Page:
The nurse grinned, "Charles is with another kid at the moment, but we can get Jean settled in the meantime. Should I bring a wheelchair or can you manage?"
"Iíll carry her," he volunteered, turning to his wife, "If you will bring her bag, Elaine."
Xavier had intimated that the examination might take more than one day, and that he would ideally like to keep Jean overnight for observation. Elaine had been outraged, arguing that they barely knew the man and that his reputation did not precisely inspire trust. John had been embarrassed by her outburst and grateful that Xavier was a true professional. The psychologist had simply looked sympathetic and murmured that he would be expecting them if they came but would understand if they did not. Irritated by his wifeís irrational refusal to accept any hope for Jean, he had dismissed her concerns with a grunt and had said that, female hysteria aside, he would be there. Elaine had glared flatly at him and told him he was being a credulous idiot. The fight would have escalated, had Sara, who had watched the proceedings with scared, sad eyes, not asked very solemnly if they still loved each other. Neither Elaine nor John had been able to answer her, and the anger and hurt in his wifeís eyes had made him wonder whether it was because they did not know or they could not face the truth.
"Okay, John," her voice was flat, lifeless, "Take her inside and Iíll bring
Ignoring the medical equipment and monitors that surrounded the bed, Xavier pulled up a chair and looked thoughtfully at its tiny occupant. Was Jean Grey the reason his prototype Cerebro had flared a few weeks ago? For the briefest of seconds, there had been a red blip in the region of Annandale-on-Hudson, but it had not reappeared for a fortnight and he had dismissed it as a malfunction at the time. The energy signals of emergent, gifted children were intermittent, manifesting themselves in fits and starts as their powers did, but that particular mutantís powers seemed to have emerged once then vanished. As if the child had simply been removed by, say, a coma.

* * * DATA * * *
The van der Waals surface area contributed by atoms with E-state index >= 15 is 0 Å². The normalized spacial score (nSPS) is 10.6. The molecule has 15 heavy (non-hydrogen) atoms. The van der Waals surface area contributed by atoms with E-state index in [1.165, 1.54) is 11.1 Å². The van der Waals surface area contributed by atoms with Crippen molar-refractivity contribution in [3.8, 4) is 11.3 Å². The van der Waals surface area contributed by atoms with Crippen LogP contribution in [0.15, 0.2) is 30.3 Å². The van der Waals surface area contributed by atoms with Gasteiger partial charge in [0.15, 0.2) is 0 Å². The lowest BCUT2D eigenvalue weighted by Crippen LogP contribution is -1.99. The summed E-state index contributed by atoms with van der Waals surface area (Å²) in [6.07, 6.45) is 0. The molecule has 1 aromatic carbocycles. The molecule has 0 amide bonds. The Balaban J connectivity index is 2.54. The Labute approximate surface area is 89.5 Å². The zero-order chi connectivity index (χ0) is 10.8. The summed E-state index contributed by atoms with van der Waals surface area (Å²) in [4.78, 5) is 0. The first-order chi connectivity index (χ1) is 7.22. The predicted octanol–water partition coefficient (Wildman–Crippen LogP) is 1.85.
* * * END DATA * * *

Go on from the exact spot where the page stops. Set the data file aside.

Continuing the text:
"Amelia," he called his former nurse and current lover from her station by the door, "Will you watch me? Iím going into Jeanís mind."
She nodded, looking concerned. Although she too was a mutant with the power to transmute the cells of her body into mist, she did not feel that the expeditions he made into his patientís minds were safe. Privately, Xavier agreed with her. There was too little written to be sure that these astral excursion could not be potentially dangerous, and the little research on the astral plane had been done by quacks and crackpots, who spoke about white lights and spirit guides and etheric reverberations. The only scientific aspect of their studies, he suspected cynically, was the interesting chemicals they took to do them.
"Be careful, Xavier, Charles F."
"Always, Voght, Amelia C," he replied, then breathed, stepped out of
himself and into Jean Grey.
Children's minds were not meant to be like Jean Grey's was. Typically, their mindscapes resembled their paintings - a fantastic, disorganised mess of primary colors. The blue line of sky was always separated from the bright green grass by a thick, mysterious strip of white. The two-windowed, red-roofed house always had with a chimney out of which smoke curled in a perfect corkscrew, and was surrounded by yellow circles of flowers. A sun smiled in the sky, surrounded by cotton-puff clouds. It was always spring in a child's mind and there was never rain.
Jean's mindscape was not so simplistic. It resembled nothing so much as a large, circular study; the wooden walls of which were lined were drawers. There was neither door nor window, but a large, spiral staircase which led up to an attic. Everything was darkly polished wood that had a coffin-like quality to it. The metaphors were common in a comatose adult but unexpected in a girl of ten. The few children with which he had dealt had withdrawn in an entirely different manner, creating a fantasy to distract them from what had happened rather than a quiet haven to work through it. Who was this girl, he wondered, to have such a mature mind?